West Africa is undergoing similar trends to those observed in the Horn of Africa. Growing and urbanizing populations, rampant poverty, and institutional weaknesses, including deterioration of animal health services, are among the common trends. There is increasing land degradation and expansion of cropping, which exacerbate conflicts over access to land and put increased pressure on pastoral systems. Relatively intensive systems, mostly in poultry, tend to develop at the periphery of major urban areas. These systems compete with growing imports, especially for urban markets in coastal areas. The authors provide a detailed analysis of the economic and social factors at play in shaping the livestock sector. They suggest that the future of the livestock subsector in West Africa lies in properly managing a threefold approach based on sustainable management of rangeland, shared pastoral resources, and transhumance; enhancement of livestock productivity; and improvement of market access for local producers.
Livestock Systems at the Onset of the Livestock Revolution: India
India shows all the signs of being at the onset of its livestock sector boom: incomes are growing, and consumption levels of animal products in rural areas have been rapidly catching up with urban settings. Featuring some elements of the livestock revolution, the livestock sector is responding to increasing demand by growing in size and changing structure. Throughout the country, specialized poultry and dairy operations are burgeoning close to urban centers, although dairy continues to be dominated by smallholders. Environmental problems have emerged, and environmental regulations have been established, although the authors report problems of implementation. But the main questions in India relate to the future of smallholders in the sector's development, the economic spinoffs of the livestock sector growth, and the implications for issues of equity and poverty. The authors propose a set of policy interventions to address these issues, including the environmental regulation of large production units, the improvement of production technology among smallholders, and the empowerment of producer organizations.
Systems in Rapid Growth: Brazil and China
The Brazilian livestock sector is one of the most dynamic in the world. National consumption plus booming exports of animal products and feedstuffs are driving the sector's development. As a consequence, and also for other reasons such as land tenure policies, forestland is rapidly being converted to pastures and feed crops. What can be done is shown by the experiences of Costa Rica, where deforestation trends have been halted and reversed. The chapter compares the drivers and rates of deforestation in these two countries and analyzes the relative effectiveness of policies to curb land conversion. It highlights the strength of the Costa Rica policy setup, initiated two decades ago and relying in particular on the discontinuation of direct subsidies to production, on forest conservation measures, and on the implementation of a national payment for environmental services scheme. Yet the authors recognize the recent progress made in Brazil in its effort to put an end to "open frontiers" and see hope in the possible payment for the reduction of emissions from deforestation and degradation (REDD) currently being discussed in the framework of the United Nations Framework Convention on Climate Change (UNFCCC).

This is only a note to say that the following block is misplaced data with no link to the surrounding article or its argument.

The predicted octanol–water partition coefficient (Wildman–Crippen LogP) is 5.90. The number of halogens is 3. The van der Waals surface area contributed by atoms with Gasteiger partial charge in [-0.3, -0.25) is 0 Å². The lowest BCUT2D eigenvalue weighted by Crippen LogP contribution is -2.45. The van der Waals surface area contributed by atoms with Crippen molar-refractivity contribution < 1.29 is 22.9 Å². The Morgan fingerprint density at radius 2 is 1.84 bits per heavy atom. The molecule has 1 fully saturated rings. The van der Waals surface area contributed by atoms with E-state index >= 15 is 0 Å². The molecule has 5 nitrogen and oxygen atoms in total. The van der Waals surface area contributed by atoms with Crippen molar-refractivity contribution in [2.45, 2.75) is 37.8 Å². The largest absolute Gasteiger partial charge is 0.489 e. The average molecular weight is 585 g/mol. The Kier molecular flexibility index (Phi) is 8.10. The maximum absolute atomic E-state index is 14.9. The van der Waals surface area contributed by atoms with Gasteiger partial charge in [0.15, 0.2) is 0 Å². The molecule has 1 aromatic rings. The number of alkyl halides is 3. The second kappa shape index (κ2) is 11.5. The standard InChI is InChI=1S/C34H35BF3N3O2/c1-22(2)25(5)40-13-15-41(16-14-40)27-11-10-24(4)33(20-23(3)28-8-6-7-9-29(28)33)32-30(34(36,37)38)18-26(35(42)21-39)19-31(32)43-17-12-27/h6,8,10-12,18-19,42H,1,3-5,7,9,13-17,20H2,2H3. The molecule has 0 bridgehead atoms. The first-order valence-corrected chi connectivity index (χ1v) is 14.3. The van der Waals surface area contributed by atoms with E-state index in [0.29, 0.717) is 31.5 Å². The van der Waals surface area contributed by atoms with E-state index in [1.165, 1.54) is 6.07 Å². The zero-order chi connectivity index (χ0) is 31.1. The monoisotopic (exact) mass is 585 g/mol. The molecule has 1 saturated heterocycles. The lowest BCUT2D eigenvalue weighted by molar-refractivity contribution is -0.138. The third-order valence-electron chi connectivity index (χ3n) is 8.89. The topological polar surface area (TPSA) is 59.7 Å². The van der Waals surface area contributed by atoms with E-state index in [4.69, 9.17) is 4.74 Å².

China is the country that probably best illustrates the livestock revolution at its postclimax stage. The author explains how China has been leading the global livestock revolution over the past two decades. Population growth, urbanization, and increasing incomes have been the main factors fueling past livestock sector growth. The sector's growth rate in China has been one of the fastest in the world, and the most impressive in absolute terms. Substantial structural changes have occurred, with a move toward larger, intensified production units and greater reliance on commercial—and often imported—feed. This has caused a concentration of livestock production and processing near the seaports of the Eastern seaboard and has also given rise to a real East–West dichotomy. The author highlights the factors that have driven this geographical gradient. Today, the Chinese livestock sector is at a turning point: continuing growth in population and per capita consumption, and the need to create employment in the rural areas mean that it still needs to grow, and at the same time it must increasingly respond to new societal requirements such as for a cleaner environment, improved food safety, sustainable use of natural resources, and better labor conditions.
Systems in the Post–Livestock Revolution: United States and Europe
The structural changes undergone by the dairy sector in the United States of America are examined next. Here the post–livestock revolution sector consolidation is associated with dramatic changes in production and management practices, and the sizes of milk production units. This results in substantial environmental issues but also in social and health concerns. The drivers and consequences of these transformations and current and potential responses, including policy instruments, institutional mechanisms, and technology options are discussed. The authors highlight the need to consider the comparative advantages of federal, state, and local governments when implementing policies to guide the sector. They recommend moving beyond the sole regulation of point-source pollution in large units to a broader set of instruments allowing better control of nutrient flows across the various sizes of production units. Improving the balance between livestock densities and the adsorptive capacity of the land is identified as the core strategy to address pollution problems.